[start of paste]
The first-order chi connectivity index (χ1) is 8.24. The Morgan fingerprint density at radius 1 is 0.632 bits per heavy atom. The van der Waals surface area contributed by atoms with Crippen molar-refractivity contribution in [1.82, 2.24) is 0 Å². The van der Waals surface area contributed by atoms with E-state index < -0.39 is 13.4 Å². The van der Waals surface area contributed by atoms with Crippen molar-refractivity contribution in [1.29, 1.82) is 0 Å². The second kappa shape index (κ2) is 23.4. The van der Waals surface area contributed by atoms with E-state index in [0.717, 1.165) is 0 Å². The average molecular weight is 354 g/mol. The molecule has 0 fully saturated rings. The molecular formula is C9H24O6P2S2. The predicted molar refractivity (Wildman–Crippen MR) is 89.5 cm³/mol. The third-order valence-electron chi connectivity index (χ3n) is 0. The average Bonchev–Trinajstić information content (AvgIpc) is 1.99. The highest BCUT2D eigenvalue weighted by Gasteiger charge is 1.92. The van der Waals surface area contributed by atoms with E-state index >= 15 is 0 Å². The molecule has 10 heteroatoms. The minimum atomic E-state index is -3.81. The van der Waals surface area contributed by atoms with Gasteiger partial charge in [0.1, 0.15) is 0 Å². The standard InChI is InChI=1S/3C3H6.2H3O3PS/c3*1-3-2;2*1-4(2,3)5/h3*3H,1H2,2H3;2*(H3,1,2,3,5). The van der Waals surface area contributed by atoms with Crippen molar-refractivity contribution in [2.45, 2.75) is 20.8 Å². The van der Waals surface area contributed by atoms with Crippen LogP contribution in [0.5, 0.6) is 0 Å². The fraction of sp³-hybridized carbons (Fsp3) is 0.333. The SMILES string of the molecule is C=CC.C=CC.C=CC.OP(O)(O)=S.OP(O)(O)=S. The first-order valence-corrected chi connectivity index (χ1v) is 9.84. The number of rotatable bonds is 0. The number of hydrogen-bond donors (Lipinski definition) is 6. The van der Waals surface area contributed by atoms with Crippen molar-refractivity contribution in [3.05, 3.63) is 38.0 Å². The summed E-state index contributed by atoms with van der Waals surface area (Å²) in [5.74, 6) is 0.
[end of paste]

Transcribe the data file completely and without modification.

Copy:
The first-order chi connectivity index (χ1) is 8.24. The Morgan fingerprint density at radius 1 is 0.632 bits per heavy atom. The van der Waals surface area contributed by atoms with Crippen molar-refractivity contribution in [1.82, 2.24) is 0 Å². The van der Waals surface area contributed by atoms with E-state index < -0.39 is 13.4 Å². The van der Waals surface area contributed by atoms with Crippen molar-refractivity contribution in [1.29, 1.82) is 0 Å². The second kappa shape index (κ2) is 23.4. The van der Waals surface area contributed by atoms with E-state index in [0.717, 1.165) is 0 Å². The average molecular weight is 354 g/mol. The molecule has 0 fully saturated rings. The molecular formula is C9H24O6P2S2. The predicted molar refractivity (Wildman–Crippen MR) is 89.5 cm³/mol. The third-order valence-electron chi connectivity index (χ3n) is 0. The average Bonchev–Trinajstić information content (AvgIpc) is 1.99. The highest BCUT2D eigenvalue weighted by Gasteiger charge is 1.92. The van der Waals surface area contributed by atoms with E-state index >= 15 is 0 Å². The molecule has 10 heteroatoms. The minimum atomic E-state index is -3.81. The van der Waals surface area contributed by atoms with Gasteiger partial charge in [0.1, 0.15) is 0 Å². The standard InChI is InChI=1S/3C3H6.2H3O3PS/c3*1-3-2;2*1-4(2,3)5/h3*3H,1H2,2H3;2*(H3,1,2,3,5). The van der Waals surface area contributed by atoms with Crippen molar-refractivity contribution in [2.45, 2.75) is 20.8 Å². The van der Waals surface area contributed by atoms with Crippen LogP contribution in [0.5, 0.6) is 0 Å². The fraction of sp³-hybridized carbons (Fsp3) is 0.333. The SMILES string of the molecule is C=CC.C=CC.C=CC.OP(O)(O)=S.OP(O)(O)=S. The first-order valence-corrected chi connectivity index (χ1v) is 9.84. The number of rotatable bonds is 0. The number of hydrogen-bond donors (Lipinski definition) is 6. The van der Waals surface area contributed by atoms with Crippen molar-refractivity contribution in [3.05, 3.63) is 38.0 Å². The summed E-state index contributed by atoms with van der Waals surface area (Å²) in [5.74, 6) is 0.